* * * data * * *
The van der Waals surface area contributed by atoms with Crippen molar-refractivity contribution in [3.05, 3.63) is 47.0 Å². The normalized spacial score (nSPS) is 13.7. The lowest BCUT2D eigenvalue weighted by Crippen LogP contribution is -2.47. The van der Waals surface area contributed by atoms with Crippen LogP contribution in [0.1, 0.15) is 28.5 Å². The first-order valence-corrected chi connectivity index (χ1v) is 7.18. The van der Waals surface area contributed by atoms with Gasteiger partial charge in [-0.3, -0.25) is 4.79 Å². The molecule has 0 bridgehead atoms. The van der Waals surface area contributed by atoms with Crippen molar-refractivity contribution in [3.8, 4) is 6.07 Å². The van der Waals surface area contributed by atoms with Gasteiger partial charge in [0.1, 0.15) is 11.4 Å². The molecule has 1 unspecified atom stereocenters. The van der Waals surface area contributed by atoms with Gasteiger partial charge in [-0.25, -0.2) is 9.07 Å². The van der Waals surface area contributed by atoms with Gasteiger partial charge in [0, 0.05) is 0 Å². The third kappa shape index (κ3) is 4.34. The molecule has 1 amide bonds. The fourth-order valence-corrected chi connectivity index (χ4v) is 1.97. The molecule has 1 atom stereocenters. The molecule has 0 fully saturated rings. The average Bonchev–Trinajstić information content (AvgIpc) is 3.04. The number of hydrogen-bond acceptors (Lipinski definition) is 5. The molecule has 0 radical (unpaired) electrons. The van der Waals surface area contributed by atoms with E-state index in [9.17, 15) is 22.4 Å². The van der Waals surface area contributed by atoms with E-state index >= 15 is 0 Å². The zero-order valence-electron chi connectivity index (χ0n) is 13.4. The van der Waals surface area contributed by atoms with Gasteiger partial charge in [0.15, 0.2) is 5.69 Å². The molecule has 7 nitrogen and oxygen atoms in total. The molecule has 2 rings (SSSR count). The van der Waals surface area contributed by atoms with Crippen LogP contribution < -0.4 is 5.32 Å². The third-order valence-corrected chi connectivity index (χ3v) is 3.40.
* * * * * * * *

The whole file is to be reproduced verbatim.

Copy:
The van der Waals surface area contributed by atoms with Crippen molar-refractivity contribution in [3.05, 3.63) is 47.0 Å². The normalized spacial score (nSPS) is 13.7. The lowest BCUT2D eigenvalue weighted by Crippen LogP contribution is -2.47. The van der Waals surface area contributed by atoms with Crippen LogP contribution in [0.1, 0.15) is 28.5 Å². The first-order valence-corrected chi connectivity index (χ1v) is 7.18. The van der Waals surface area contributed by atoms with Gasteiger partial charge in [-0.3, -0.25) is 4.79 Å². The molecule has 0 bridgehead atoms. The van der Waals surface area contributed by atoms with Crippen molar-refractivity contribution in [3.8, 4) is 6.07 Å². The van der Waals surface area contributed by atoms with Gasteiger partial charge in [0.1, 0.15) is 11.4 Å². The molecule has 1 unspecified atom stereocenters. The van der Waals surface area contributed by atoms with Gasteiger partial charge in [-0.25, -0.2) is 9.07 Å². The van der Waals surface area contributed by atoms with Gasteiger partial charge in [0, 0.05) is 0 Å². The third kappa shape index (κ3) is 4.34. The molecule has 1 amide bonds. The fourth-order valence-corrected chi connectivity index (χ4v) is 1.97. The molecule has 1 atom stereocenters. The molecule has 0 fully saturated rings. The average Bonchev–Trinajstić information content (AvgIpc) is 3.04. The number of hydrogen-bond acceptors (Lipinski definition) is 5. The molecule has 0 radical (unpaired) electrons. The van der Waals surface area contributed by atoms with E-state index in [9.17, 15) is 22.4 Å². The van der Waals surface area contributed by atoms with E-state index >= 15 is 0 Å². The zero-order valence-electron chi connectivity index (χ0n) is 13.4. The van der Waals surface area contributed by atoms with Gasteiger partial charge in [0.15, 0.2) is 5.69 Å². The molecule has 7 nitrogen and oxygen atoms in total. The molecule has 2 rings (SSSR count). The van der Waals surface area contributed by atoms with Crippen LogP contribution < -0.4 is 5.32 Å². The third-order valence-corrected chi connectivity index (χ3v) is 3.40.